Skip to content

August 7, 2021


#French Jean Roumain (Haiti)

by N@ncy
  • Author: Jacques Roumain (1907-1945)
  • Genre:  novel (pg 210)
  • Title:  Gouverneurs de la rosée
  • Published:  1944
  • Trivia: On 18 August 1945  3 days after returning from Cuba
  • Jacques Roumain dies at the age of 37 years old.
  • Cause of death….unknown but it is whispered
  • …that he was poisoned by the powers that be.
  • #French
  • #SummerInOtherLanguages


  1. If book is on Edwidge Danticat’s top 10 list…time to read it!
  2. Gouverneurs de la rosée by Haitian writer Jacques Roumain.
  3. They say it’s a masterpiece!


Quick scan:

  1. The novel centers on Manuel, a Haitian peasant forced to find work
  2. at a U.S. sugar plantation. 
  3. Returning to Haiti, Manuel tried to i
  4. instill in his fellow peasants
  5. a sense of their role modern capitalism.
  6. They need only realize their own collective power
  7. to end their exploitation.
  8. Subplot:
  9. …Caribbean version of Romeo and Juliet
  10. …Manuel and Annaīse.



  1. This book is difficult to review.
  2. Weak point: pace
  3. Roumain opens the book with a lyrical snapshot
  4. of the flora and fauna of Haiti.
  5. Beautiful as it is….this continues in each chapter.
  6. I know more names for hillocks, shrubs, slopes, thistles
  7. …wood pigeons, pebbles, mango trees in French than is needed!
  8. Strong point: sense of place
  9. I’m sure this nostalgic look at Haiti had a purpose
  10. ….it was to help people who have left this Caribbean island
  11. …return home even if it is just in a book.
  12. Weak point: conflict
  13. A reader needs some action to push the story along.
  14. After 54% of the book we finally see a
  15. “forbidden” love story beginning
  16. ….and a quest that the main character intends to complete.
  17. Strong point: social commentary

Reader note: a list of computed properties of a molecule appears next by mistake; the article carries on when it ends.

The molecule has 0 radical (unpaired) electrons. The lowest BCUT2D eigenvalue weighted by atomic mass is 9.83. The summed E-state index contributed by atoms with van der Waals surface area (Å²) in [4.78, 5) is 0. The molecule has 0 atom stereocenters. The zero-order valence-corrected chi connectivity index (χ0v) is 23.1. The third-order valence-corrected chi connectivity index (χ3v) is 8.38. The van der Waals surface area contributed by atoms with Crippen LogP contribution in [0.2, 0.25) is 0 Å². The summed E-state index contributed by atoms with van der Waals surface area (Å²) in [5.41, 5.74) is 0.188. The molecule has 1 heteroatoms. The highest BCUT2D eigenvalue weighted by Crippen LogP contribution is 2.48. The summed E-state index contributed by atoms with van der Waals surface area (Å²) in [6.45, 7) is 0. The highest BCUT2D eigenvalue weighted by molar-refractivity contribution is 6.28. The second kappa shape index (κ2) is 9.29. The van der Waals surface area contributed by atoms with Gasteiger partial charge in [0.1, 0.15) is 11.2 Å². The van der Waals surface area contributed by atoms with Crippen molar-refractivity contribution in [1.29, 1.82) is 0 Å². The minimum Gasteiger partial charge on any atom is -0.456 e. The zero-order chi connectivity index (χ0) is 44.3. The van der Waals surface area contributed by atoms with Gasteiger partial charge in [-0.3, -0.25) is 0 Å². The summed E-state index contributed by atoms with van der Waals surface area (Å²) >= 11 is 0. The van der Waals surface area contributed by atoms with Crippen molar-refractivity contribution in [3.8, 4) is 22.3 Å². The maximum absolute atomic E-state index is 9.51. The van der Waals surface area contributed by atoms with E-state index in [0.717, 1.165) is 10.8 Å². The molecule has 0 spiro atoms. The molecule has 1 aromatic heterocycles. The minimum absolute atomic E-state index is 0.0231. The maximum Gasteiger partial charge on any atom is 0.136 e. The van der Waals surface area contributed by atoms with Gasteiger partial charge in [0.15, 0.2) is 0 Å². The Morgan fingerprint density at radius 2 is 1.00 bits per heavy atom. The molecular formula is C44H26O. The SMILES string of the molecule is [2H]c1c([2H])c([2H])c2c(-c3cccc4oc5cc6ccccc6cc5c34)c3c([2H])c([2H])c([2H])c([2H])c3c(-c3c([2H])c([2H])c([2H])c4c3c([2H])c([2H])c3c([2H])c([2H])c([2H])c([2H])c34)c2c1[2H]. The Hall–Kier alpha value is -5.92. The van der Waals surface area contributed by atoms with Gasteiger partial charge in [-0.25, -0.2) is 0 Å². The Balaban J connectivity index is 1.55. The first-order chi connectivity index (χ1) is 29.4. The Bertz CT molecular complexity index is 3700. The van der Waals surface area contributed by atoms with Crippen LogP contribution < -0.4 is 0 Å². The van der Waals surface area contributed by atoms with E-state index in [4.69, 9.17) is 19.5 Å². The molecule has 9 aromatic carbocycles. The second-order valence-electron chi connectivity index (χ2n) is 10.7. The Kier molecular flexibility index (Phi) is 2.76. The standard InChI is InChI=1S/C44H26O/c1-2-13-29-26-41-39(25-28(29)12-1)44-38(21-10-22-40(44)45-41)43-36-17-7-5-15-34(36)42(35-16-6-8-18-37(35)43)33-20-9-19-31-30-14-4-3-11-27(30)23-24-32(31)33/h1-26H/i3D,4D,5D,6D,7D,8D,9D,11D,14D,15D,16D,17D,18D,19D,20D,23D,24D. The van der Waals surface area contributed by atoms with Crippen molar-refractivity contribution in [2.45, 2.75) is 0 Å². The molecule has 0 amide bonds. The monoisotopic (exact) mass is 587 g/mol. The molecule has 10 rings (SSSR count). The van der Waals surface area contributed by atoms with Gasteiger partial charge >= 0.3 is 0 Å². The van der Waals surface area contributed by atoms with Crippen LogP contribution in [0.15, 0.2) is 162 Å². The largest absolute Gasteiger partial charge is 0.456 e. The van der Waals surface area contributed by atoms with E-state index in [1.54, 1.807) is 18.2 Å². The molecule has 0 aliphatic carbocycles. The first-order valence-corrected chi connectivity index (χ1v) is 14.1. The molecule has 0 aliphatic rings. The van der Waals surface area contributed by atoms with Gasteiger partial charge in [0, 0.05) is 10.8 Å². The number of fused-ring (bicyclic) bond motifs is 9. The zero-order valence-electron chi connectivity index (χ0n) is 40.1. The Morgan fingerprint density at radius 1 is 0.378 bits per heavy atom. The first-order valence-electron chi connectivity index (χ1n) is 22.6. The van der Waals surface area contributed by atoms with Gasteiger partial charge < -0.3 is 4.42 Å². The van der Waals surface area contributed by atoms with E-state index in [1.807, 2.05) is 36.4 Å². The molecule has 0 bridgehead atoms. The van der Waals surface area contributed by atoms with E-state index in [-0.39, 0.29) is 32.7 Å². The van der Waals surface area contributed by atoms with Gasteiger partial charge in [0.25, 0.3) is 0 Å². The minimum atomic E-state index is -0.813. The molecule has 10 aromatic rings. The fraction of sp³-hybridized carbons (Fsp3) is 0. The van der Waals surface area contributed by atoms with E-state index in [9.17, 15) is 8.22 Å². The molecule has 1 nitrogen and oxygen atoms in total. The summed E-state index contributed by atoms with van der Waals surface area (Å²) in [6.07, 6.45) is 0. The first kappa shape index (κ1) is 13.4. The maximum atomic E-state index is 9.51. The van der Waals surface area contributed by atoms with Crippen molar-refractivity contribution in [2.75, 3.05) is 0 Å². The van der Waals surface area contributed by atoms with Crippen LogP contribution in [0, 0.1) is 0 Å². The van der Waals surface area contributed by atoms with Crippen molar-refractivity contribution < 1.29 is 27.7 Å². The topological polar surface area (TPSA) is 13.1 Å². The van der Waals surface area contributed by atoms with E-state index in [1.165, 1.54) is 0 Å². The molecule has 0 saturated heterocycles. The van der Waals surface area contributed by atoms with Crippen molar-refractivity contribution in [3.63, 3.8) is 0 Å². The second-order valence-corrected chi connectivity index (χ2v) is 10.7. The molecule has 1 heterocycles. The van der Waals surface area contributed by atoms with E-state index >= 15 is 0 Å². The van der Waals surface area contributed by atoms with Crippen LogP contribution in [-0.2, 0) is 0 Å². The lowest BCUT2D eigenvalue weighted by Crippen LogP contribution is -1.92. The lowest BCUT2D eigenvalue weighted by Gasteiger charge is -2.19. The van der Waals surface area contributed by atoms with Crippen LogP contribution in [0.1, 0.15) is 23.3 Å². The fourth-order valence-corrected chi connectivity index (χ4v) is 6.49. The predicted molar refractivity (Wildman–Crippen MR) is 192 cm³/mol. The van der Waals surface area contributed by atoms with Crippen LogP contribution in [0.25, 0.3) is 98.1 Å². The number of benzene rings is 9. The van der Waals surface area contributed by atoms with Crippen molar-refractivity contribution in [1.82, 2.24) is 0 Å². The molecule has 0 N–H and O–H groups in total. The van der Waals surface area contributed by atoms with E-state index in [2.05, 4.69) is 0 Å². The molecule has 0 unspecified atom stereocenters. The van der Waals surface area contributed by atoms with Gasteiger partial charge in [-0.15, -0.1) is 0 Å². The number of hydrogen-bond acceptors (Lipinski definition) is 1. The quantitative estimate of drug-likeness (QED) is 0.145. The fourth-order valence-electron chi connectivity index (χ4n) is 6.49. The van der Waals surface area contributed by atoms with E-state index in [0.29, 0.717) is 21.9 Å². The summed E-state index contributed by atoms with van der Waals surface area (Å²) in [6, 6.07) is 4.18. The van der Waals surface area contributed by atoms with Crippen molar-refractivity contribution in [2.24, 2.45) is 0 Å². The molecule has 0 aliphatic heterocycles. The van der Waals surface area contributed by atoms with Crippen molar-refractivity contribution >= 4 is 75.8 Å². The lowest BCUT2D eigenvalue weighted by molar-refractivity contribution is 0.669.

18. Jacques Roumain was a political activist.
  19. His participation in the resistance movement against the
  20. United States’ occupation, and most notably,
  21. his creation of the Haitian Communist Party.
  22. He was arrested and finally exiled
  23. Roumain laid bare many problems facing Haiti:
  24. deforestation, drought,
  25. tribalism (people are overly loyal to their own group)
  26. resource control by the elite class
  27. feeling of resignation in one’s fate
  28. …encouraged by religion and voodoo.


Last thoughts:

  • This is not a masterpiece that would sweep you off your feet
  • but a gentle, simple story about the resilience of a proud Haitian village.


  1. Sadly this book written in 1944 is visionary.
  2. Haiti has less than 1% of its original primary forest and is
  3. therefore among the most deforested countries in the world.
  4. In 1923 60% of the island was forests.
  5. Haiti’s literacy rate of about 61%.
  6. That is well below the 90% average literacy rate for
  7. Latin American and Caribbean countries.
  8. 2019: corruption, foreign mercenaries
  9. Two former Navy SEALs, a former Blackwater employee, and two Serbian mercenaries
  10. were tasked with protecting the former head of the National Lottery.
  11. He intended to transfer US$80 million from a PetroCaribe bank account
  12. to a bank account solely controlled by President Jovenel Moïse
  13. 2021: coup, assassination of the President Moïse.




Read more from French, French Liiterature
4 Comments Post a comment
  1. Aug 7 2021

    Beautiful cover!


  2. Aug 7 2021

    Ha, yes I did. I need to read something from a Haitian author so may give this one a go (I’m trying to work my way through, or at least sample, books and other forms of popular culture from everywhere in the world). This sounds intriguing but all the endless description could be off putting, especially if I’m reading it in French (have French degree but largely unused for 20+ years!).


    • Aug 7 2021

      It is slow going but once I got through all the flora and fauna…my reading speed improved. It is not a difficult book to read in French…and is always available in English “Masters of the Dew” !

      Liked by 1 person


Leave a Reply

Fill in your details below or click an icon to log in: Logo

You are commenting using your account. Log Out /  Change )

Google photo

You are commenting using your Google account. Log Out /  Change )

Twitter picture

You are commenting using your Twitter account. Log Out /  Change )

Facebook photo

You are commenting using your Facebook account. Log Out /  Change )

Connecting to %s

Note: HTML is allowed. Your email address will never be published.

Subscribe to comments

This site uses Akismet to reduce spam. Learn how your comment data is processed.

%d bloggers like this: